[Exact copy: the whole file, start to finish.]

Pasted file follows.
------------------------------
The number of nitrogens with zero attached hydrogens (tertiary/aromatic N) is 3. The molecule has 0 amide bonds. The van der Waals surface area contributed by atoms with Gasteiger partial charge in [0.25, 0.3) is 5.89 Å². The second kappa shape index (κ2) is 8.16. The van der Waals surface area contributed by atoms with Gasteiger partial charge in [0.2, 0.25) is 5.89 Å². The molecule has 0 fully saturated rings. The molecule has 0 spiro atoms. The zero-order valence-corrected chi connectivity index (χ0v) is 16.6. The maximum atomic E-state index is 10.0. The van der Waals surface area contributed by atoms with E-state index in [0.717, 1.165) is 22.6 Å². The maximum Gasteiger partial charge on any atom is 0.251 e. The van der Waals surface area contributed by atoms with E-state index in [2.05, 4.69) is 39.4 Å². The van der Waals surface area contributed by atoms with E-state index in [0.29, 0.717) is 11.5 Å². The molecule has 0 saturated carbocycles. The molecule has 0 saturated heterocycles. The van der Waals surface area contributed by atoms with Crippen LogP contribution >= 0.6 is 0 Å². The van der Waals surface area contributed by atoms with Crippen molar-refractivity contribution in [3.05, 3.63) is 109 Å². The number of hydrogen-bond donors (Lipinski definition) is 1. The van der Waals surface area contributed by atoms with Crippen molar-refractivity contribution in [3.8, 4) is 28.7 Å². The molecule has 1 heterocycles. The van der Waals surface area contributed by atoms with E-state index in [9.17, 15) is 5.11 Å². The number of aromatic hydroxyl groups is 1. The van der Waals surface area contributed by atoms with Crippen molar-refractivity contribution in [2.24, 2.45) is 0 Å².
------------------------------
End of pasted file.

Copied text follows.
The number of nitrogens with zero attached hydrogens (tertiary/aromatic N) is 3. The molecule has 0 amide bonds. The van der Waals surface area contributed by atoms with Gasteiger partial charge in [0.25, 0.3) is 5.89 Å². The second kappa shape index (κ2) is 8.16. The van der Waals surface area contributed by atoms with Gasteiger partial charge in [0.2, 0.25) is 5.89 Å². The molecule has 0 fully saturated rings. The molecule has 0 spiro atoms. The zero-order valence-corrected chi connectivity index (χ0v) is 16.6. The maximum atomic E-state index is 10.0. The van der Waals surface area contributed by atoms with E-state index in [0.717, 1.165) is 22.6 Å². The maximum Gasteiger partial charge on any atom is 0.251 e. The van der Waals surface area contributed by atoms with E-state index in [2.05, 4.69) is 39.4 Å². The van der Waals surface area contributed by atoms with E-state index in [0.29, 0.717) is 11.5 Å². The molecule has 0 saturated carbocycles. The molecule has 0 saturated heterocycles. The van der Waals surface area contributed by atoms with Crippen LogP contribution >= 0.6 is 0 Å². The van der Waals surface area contributed by atoms with Crippen molar-refractivity contribution in [3.05, 3.63) is 109 Å². The number of hydrogen-bond donors (Lipinski definition) is 1. The van der Waals surface area contributed by atoms with Crippen molar-refractivity contribution in [3.8, 4) is 28.7 Å². The molecule has 1 heterocycles. The van der Waals surface area contributed by atoms with E-state index in [9.17, 15) is 5.11 Å². The number of aromatic hydroxyl groups is 1. The van der Waals surface area contributed by atoms with Crippen molar-refractivity contribution in [2.24, 2.45) is 0 Å².